One Tweet Ruined Her Life
(CNN MONEY) 200 death threats later, online harassment is a new kind of normal for game developer Brianna Wu. But she refuses to let it silence her.
Wu is one of the subjects in the latest episode of the new Syfy Network series, "The Internet Ruined My Life."
Wu is the cofounder and CEO of a gaming studio, Giant Spacekat, which make games that empower women, not objectify them. Its first game, Revolution 60, centers on a team of female special operatives.
But this hasn't come easy for Wu and others like her.
"The truth is, the game industry is a really incredibly difficult place for women to work," said Wu, in the episode which airs on Wednesday night.
Nothing showcases the push back against women in gaming more than GamerGate. The online movement has made headlines for its vitriol aimed at women, like Wu, which often comes in the form of threats via Twitter. It can involve "doxxing," in which trolls use public platforms to threaten someone's safety by exposing personal information like home addresses.
On the other side, those targeting women like Wu also say they've been the recipients of death threats and bomb scares.
In the episode of "The Internet Ruined My Life," Wu explains why it's important that video games represent women in positive ways -- not just as the "damsels in distress." Women make up nearly half of all gamers, according to the Entertainment Software Association.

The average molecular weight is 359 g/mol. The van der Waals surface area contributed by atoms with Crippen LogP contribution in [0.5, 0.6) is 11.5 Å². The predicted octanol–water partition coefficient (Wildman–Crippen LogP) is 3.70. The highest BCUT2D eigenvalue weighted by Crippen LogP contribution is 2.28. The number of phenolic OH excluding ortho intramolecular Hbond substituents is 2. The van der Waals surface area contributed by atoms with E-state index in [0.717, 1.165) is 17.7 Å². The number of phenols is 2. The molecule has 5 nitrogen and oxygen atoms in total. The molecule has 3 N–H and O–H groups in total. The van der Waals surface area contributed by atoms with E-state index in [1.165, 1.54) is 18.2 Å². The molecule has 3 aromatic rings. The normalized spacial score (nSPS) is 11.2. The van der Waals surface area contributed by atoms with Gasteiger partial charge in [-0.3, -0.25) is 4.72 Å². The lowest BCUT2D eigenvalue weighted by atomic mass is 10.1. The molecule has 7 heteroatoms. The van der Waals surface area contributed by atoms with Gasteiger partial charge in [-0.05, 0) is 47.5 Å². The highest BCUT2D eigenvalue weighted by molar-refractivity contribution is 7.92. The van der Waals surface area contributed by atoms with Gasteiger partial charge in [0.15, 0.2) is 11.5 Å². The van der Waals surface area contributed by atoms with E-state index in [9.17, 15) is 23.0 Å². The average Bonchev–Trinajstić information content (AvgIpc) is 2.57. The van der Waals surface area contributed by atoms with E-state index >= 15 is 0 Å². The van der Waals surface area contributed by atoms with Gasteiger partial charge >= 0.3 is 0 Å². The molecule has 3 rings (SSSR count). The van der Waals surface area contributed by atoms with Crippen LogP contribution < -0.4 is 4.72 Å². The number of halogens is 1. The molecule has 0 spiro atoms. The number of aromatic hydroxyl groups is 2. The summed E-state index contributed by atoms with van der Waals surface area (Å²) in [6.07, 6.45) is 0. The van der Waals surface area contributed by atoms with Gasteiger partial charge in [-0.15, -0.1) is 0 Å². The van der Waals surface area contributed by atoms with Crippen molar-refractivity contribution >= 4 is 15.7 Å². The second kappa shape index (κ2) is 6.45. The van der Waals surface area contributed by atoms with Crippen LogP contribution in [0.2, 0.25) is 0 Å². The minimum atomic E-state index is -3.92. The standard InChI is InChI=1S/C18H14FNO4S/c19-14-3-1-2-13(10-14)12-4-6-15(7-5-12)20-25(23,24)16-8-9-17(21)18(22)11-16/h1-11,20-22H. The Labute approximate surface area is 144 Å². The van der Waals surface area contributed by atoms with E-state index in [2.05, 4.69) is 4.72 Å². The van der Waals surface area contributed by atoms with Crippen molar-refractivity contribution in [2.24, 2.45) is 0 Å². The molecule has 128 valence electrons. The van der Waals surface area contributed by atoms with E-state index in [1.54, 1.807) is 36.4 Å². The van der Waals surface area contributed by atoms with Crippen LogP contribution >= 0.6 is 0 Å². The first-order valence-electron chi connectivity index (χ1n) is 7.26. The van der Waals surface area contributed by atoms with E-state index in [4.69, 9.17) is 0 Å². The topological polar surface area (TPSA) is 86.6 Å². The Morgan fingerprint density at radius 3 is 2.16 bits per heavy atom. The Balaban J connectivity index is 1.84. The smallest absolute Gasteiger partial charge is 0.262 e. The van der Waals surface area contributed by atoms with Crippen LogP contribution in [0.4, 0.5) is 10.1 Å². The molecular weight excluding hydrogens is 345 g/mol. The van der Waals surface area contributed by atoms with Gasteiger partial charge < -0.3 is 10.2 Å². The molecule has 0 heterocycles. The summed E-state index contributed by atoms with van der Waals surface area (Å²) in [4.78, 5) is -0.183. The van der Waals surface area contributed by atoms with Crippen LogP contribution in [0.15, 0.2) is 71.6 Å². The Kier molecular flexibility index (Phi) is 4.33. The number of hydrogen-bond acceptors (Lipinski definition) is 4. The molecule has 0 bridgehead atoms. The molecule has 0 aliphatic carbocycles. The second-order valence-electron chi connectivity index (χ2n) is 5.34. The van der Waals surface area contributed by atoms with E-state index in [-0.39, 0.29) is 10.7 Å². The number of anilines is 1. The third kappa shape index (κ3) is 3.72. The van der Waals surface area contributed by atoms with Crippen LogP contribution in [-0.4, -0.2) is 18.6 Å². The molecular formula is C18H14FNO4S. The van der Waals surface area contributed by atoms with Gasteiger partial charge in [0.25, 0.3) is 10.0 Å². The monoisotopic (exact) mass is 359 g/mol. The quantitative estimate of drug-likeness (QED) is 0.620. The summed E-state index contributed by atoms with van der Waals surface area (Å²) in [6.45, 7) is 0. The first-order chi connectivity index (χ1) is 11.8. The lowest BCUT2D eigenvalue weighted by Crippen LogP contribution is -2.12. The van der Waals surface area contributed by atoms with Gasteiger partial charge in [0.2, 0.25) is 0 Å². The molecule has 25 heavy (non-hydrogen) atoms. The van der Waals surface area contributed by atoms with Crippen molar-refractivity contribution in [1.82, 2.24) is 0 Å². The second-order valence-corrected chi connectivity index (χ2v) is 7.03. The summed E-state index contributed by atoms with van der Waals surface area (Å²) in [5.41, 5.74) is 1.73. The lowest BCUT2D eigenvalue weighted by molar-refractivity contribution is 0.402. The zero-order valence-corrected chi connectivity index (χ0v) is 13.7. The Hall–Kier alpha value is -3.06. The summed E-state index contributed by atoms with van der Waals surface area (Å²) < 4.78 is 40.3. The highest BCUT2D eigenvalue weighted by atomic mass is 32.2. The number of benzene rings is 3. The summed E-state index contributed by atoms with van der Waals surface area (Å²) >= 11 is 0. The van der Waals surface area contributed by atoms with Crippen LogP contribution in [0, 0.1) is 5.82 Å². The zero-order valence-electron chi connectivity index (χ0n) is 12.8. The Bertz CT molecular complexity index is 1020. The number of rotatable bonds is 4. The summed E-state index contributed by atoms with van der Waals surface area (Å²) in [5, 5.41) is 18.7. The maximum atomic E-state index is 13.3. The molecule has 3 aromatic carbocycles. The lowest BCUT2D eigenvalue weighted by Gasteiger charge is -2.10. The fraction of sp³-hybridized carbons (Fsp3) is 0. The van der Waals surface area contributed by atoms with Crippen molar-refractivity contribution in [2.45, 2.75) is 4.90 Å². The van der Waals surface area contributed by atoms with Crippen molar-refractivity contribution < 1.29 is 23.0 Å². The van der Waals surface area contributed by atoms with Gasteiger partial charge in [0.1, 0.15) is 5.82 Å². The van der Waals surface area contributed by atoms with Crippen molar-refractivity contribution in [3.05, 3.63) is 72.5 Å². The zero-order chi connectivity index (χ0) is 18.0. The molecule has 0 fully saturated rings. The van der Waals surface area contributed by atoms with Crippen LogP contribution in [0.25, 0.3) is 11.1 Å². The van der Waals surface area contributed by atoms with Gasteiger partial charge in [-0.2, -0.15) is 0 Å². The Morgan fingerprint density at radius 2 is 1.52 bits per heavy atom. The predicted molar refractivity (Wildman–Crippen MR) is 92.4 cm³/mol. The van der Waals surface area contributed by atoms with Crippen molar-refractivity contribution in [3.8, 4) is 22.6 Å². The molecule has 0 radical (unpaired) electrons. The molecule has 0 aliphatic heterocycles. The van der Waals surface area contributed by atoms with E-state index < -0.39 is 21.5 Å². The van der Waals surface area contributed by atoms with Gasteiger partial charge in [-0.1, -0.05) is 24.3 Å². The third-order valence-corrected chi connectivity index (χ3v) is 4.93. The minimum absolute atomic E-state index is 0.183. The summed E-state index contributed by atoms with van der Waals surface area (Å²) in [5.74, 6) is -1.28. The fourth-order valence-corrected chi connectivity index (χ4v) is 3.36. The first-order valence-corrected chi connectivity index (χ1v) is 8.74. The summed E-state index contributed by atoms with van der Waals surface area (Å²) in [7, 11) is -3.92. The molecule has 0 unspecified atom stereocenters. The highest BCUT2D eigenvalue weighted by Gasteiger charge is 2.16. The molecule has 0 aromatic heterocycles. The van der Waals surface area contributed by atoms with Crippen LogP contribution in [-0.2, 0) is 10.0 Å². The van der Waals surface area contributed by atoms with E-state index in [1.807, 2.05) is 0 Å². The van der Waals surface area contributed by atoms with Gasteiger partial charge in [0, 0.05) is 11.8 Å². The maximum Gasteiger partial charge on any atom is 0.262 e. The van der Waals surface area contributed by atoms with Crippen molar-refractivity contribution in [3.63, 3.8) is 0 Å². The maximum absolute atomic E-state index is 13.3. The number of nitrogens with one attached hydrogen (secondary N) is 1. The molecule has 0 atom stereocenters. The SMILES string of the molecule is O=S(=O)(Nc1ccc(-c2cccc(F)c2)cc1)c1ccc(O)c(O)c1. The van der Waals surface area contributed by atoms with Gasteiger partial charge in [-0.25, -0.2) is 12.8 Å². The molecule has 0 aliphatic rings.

Wu posted a meme on Twitter in 2014 in an attempt to point out "how ridiculous the movement was." The blowback was fierce and still continues to this day.
How one hashtag can ruin your life
"This was the tweet that ruined my life," said Wu, of the meme that featured a young boy, looking frustrated, and a series of texts mocking GamerGate, like "Bases entire identity on games ... Feels like a badass" and "Lectures women on how to respond ... to the problems he causes."
Within minutes, she was bombarded with threats.
"Your dead mutilated corpse will be on the front page of Jezebel tomorrow," read one tweet.
By July 2015, Wu said that she had received 108 death threats. For a time, she fled her home and hopped from hotel to hotel.
Today, the threats number 200, Wu told CNNMoney. When I met with her on Monday in Austin, Texas, she received yet another threat on Twitter while waiting for me in the lobby. She said the police have advised her to "stay off technology."
Ari Ezra Waldman, an associate professor of law at New York Law School, said law enforcement lags in protecting citizens who get online threats.
"The law is about harassment in the physical world," said Waldman, adding that some law enforcement will dismiss online threats as "just words."
"But they can produce very real psychological harm and physical danger," he added, noting that new protections would help highlight the severity of what's happening online.
That's the main reason Wu said she decided to participate in the Syfy series. She said she has turned down several reality TV show offers in the past.
"I really want people to understand the human toll," she said, adding that there's a high cost in making herself visible.
"I'm sure when the [episode] comes out, I will get more death threats, rape threats, and people insulting my looks. ... But I thought there would be public value in putting it out there."